Firefox Bug Wriggles Back Into Code
The Mozilla Foundation acknowledged that a once-fixed bug has crept back into Firefox.
The Mozilla Foundation acknowledged that a once-fixed bug has crept back into Firefox, saying on Tuesday that changes made after version 1.0.2 of the stand-alone browser re-introduced the frame injection vulnerability.
The bug, which hails from 1998, could let attackers insert their own content into a legitimate site, to, for instance, pose as a log-in, then collect usernames and passwords to online bank accounts.
More Internet Insights
- Government Analytics: Set Goals, Drive Accountability and Improve Outcomes
- 2012 IBM Chief Information Security Officer Assessment
"While this does not present much risk by itself," said Mozilla in an online alert, "it could be used as part of a spoofing attack.
"[The bug] has cropped up several times over the last few years due to various regressions (changes unintentionally bringing the bug back)," Mozilla's warning went on. Firefox 1.0.3 and 1.0.4 sport the vulnerability, as do Mozilla 1.7.7 and 1.7.8. Earlier versions, however -- Firefox 1.0.2 and Mozilla 1.7.6 -- do not.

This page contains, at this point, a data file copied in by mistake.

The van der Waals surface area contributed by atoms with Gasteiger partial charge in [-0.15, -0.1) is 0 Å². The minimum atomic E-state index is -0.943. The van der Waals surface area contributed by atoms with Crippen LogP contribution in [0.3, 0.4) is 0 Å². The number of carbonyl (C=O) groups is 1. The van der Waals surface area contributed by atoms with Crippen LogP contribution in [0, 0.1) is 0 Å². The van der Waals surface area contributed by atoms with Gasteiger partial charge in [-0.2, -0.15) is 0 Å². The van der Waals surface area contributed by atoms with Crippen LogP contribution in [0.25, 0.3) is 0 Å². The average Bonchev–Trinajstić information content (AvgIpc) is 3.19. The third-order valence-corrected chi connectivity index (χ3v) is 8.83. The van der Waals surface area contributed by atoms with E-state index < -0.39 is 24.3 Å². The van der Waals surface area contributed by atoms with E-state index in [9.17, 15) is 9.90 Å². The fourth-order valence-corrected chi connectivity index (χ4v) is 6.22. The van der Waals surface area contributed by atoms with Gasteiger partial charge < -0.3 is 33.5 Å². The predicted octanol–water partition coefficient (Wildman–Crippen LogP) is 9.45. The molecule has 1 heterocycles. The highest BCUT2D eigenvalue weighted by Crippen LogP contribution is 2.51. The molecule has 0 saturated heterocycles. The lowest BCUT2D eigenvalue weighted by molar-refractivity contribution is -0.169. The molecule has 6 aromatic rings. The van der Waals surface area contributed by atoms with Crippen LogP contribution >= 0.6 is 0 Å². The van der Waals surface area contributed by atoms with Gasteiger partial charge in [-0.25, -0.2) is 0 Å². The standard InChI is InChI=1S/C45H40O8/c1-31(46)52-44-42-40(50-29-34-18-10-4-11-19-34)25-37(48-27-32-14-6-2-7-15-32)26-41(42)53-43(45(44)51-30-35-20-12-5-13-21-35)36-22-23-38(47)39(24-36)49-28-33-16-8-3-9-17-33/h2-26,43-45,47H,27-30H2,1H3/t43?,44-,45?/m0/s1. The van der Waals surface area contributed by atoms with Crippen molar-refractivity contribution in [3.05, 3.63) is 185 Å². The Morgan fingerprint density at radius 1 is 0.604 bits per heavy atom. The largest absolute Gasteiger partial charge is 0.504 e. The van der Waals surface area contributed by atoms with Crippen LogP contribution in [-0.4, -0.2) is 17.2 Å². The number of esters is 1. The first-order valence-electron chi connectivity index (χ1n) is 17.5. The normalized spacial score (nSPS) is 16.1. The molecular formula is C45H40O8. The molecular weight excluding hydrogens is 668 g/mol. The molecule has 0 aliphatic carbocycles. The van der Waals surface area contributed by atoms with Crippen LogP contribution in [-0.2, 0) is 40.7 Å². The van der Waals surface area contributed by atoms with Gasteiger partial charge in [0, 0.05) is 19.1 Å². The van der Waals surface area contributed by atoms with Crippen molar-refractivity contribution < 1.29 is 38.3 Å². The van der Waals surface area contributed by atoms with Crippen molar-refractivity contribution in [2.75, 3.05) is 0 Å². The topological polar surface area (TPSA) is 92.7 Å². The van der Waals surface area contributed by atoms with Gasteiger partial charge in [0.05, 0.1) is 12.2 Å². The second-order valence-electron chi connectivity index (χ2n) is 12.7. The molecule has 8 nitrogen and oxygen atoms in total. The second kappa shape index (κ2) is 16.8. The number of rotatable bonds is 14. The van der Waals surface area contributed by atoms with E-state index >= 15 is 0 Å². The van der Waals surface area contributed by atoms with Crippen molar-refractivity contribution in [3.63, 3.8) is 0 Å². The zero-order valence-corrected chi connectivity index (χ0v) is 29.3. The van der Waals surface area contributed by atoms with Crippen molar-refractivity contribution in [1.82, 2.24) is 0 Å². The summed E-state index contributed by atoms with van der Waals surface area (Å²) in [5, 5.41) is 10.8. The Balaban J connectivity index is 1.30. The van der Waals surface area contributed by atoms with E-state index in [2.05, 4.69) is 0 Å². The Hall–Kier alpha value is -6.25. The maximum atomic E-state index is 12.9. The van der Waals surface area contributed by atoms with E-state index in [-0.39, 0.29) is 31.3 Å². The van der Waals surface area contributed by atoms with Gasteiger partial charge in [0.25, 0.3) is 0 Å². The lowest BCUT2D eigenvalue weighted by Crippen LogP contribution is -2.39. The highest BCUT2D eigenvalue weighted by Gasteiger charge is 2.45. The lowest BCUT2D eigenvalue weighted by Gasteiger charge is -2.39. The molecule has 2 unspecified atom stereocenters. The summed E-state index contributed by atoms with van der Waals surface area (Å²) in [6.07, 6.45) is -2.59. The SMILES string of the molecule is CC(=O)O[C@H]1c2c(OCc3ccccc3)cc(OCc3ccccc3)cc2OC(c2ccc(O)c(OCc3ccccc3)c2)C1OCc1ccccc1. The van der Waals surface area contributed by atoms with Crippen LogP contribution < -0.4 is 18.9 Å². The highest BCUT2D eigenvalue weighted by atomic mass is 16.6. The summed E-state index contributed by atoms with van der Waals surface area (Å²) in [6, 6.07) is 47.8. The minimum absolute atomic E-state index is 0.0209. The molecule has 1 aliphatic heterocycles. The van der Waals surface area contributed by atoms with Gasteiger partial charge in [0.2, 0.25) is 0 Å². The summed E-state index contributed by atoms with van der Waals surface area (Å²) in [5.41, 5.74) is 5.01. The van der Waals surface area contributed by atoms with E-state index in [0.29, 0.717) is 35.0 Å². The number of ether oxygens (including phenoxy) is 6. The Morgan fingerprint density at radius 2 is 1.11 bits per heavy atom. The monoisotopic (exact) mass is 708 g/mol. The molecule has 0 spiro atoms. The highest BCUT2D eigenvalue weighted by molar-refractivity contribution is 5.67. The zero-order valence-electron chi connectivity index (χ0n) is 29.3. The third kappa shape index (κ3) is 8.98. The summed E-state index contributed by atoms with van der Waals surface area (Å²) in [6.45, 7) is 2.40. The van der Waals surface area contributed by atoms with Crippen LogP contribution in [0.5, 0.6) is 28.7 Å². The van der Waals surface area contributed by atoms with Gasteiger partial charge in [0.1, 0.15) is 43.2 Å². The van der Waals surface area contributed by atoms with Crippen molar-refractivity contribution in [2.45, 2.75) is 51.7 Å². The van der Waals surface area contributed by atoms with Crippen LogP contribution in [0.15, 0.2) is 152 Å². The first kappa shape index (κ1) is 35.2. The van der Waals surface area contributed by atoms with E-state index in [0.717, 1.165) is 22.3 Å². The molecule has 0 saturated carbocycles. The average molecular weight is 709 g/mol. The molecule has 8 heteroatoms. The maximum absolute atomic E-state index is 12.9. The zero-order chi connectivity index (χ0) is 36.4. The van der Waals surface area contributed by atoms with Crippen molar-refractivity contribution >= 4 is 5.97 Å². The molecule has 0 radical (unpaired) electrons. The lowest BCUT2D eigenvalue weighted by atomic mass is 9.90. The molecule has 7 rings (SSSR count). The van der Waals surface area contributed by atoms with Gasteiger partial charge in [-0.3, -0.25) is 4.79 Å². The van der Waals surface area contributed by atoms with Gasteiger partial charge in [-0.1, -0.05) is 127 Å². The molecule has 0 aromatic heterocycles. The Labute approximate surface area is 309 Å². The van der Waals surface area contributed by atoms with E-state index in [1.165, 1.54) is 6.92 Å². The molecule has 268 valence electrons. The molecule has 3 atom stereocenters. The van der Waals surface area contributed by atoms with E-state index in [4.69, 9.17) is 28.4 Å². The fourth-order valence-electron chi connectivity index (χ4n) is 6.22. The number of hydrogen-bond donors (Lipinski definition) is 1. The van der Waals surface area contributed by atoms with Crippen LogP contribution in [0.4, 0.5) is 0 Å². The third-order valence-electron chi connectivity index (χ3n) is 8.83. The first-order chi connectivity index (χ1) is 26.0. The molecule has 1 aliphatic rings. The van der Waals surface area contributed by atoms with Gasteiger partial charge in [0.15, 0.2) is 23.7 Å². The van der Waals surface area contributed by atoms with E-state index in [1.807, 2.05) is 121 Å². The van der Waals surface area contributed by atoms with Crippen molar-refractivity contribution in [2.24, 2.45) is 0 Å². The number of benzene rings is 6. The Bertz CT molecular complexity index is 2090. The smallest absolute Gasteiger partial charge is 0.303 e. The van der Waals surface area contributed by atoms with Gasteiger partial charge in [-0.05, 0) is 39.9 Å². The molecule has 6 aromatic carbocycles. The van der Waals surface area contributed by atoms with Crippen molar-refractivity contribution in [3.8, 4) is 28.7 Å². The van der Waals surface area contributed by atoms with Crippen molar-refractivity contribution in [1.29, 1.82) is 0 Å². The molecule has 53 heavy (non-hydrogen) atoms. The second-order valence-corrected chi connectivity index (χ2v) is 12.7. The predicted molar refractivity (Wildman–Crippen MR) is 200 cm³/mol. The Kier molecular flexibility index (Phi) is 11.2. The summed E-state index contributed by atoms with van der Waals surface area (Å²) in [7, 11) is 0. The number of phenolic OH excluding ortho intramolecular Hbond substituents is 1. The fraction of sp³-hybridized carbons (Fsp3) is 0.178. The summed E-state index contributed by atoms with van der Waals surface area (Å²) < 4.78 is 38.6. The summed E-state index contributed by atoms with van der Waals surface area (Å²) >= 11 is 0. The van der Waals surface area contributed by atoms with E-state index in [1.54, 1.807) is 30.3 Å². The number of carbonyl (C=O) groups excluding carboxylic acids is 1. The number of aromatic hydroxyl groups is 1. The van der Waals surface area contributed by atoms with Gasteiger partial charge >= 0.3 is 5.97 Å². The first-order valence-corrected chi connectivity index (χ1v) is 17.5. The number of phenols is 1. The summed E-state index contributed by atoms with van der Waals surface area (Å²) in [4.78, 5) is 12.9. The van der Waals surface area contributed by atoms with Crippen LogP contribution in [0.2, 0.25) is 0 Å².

A fix has been made to the always-under-development browsers, but a patched edition hasn't been released. Unlike Microsoft's Internet Explorer, Firefox doesn't yet have a patching mechanism that allows relatively small bits of code to be added to an already-installed copy. Instead, Firefox users have had to download and re-install new full versions of the browser to patch flaws. Firefox 1.1, which is scheduled to roll out this summer, is to have a new patching technique.
Although Mozilla recommended a work-around -- closing all other windows and tabs before accessing a site where a critical password is entered -- developers noted that users who had installed the Tab Mix extension https://addons.mozilla.org/extensions/moreinfo.php?application=firefox&id=625 to Firefox were protected from any exploit.